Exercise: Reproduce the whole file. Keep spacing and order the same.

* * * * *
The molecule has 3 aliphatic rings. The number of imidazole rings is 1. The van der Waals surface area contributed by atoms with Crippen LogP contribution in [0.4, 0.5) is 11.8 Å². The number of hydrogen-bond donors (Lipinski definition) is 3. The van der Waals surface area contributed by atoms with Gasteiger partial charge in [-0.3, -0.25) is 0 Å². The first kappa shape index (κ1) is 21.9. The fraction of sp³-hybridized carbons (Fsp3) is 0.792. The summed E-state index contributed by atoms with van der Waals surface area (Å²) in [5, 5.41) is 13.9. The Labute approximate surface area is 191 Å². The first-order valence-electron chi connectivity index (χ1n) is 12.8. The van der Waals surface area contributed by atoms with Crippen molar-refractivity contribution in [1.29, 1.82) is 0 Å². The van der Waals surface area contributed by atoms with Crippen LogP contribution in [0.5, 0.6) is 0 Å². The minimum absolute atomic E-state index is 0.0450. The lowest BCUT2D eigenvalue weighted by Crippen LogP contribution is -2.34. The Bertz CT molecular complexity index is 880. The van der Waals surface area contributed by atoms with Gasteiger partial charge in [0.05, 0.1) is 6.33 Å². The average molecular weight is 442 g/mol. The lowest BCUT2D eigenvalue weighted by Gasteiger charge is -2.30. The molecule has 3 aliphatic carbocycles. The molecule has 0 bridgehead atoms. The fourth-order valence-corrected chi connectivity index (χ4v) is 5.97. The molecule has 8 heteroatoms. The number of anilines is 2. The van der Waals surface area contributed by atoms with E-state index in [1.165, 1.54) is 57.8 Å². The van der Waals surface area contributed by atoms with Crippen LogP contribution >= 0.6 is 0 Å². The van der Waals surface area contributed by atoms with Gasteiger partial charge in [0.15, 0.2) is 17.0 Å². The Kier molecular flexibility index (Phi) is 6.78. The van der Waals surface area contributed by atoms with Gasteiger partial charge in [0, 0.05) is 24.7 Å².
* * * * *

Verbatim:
The molecule has 3 aliphatic rings. The number of imidazole rings is 1. The van der Waals surface area contributed by atoms with Crippen LogP contribution in [0.4, 0.5) is 11.8 Å². The number of hydrogen-bond donors (Lipinski definition) is 3. The van der Waals surface area contributed by atoms with Gasteiger partial charge in [-0.3, -0.25) is 0 Å². The first kappa shape index (κ1) is 21.9. The fraction of sp³-hybridized carbons (Fsp3) is 0.792. The summed E-state index contributed by atoms with van der Waals surface area (Å²) in [5, 5.41) is 13.9. The Labute approximate surface area is 191 Å². The first-order valence-electron chi connectivity index (χ1n) is 12.8. The van der Waals surface area contributed by atoms with Crippen molar-refractivity contribution in [1.29, 1.82) is 0 Å². The van der Waals surface area contributed by atoms with Crippen LogP contribution in [0.5, 0.6) is 0 Å². The minimum absolute atomic E-state index is 0.0450. The lowest BCUT2D eigenvalue weighted by Crippen LogP contribution is -2.34. The Bertz CT molecular complexity index is 880. The van der Waals surface area contributed by atoms with Gasteiger partial charge in [0.05, 0.1) is 6.33 Å². The average molecular weight is 442 g/mol. The lowest BCUT2D eigenvalue weighted by Gasteiger charge is -2.30. The molecule has 3 aliphatic carbocycles. The molecule has 0 bridgehead atoms. The fourth-order valence-corrected chi connectivity index (χ4v) is 5.97. The molecule has 8 heteroatoms. The number of anilines is 2. The van der Waals surface area contributed by atoms with E-state index in [1.165, 1.54) is 57.8 Å². The van der Waals surface area contributed by atoms with Crippen LogP contribution >= 0.6 is 0 Å². The van der Waals surface area contributed by atoms with Gasteiger partial charge in [0.15, 0.2) is 17.0 Å². The Kier molecular flexibility index (Phi) is 6.78. The van der Waals surface area contributed by atoms with Gasteiger partial charge in [0, 0.05) is 24.7 Å².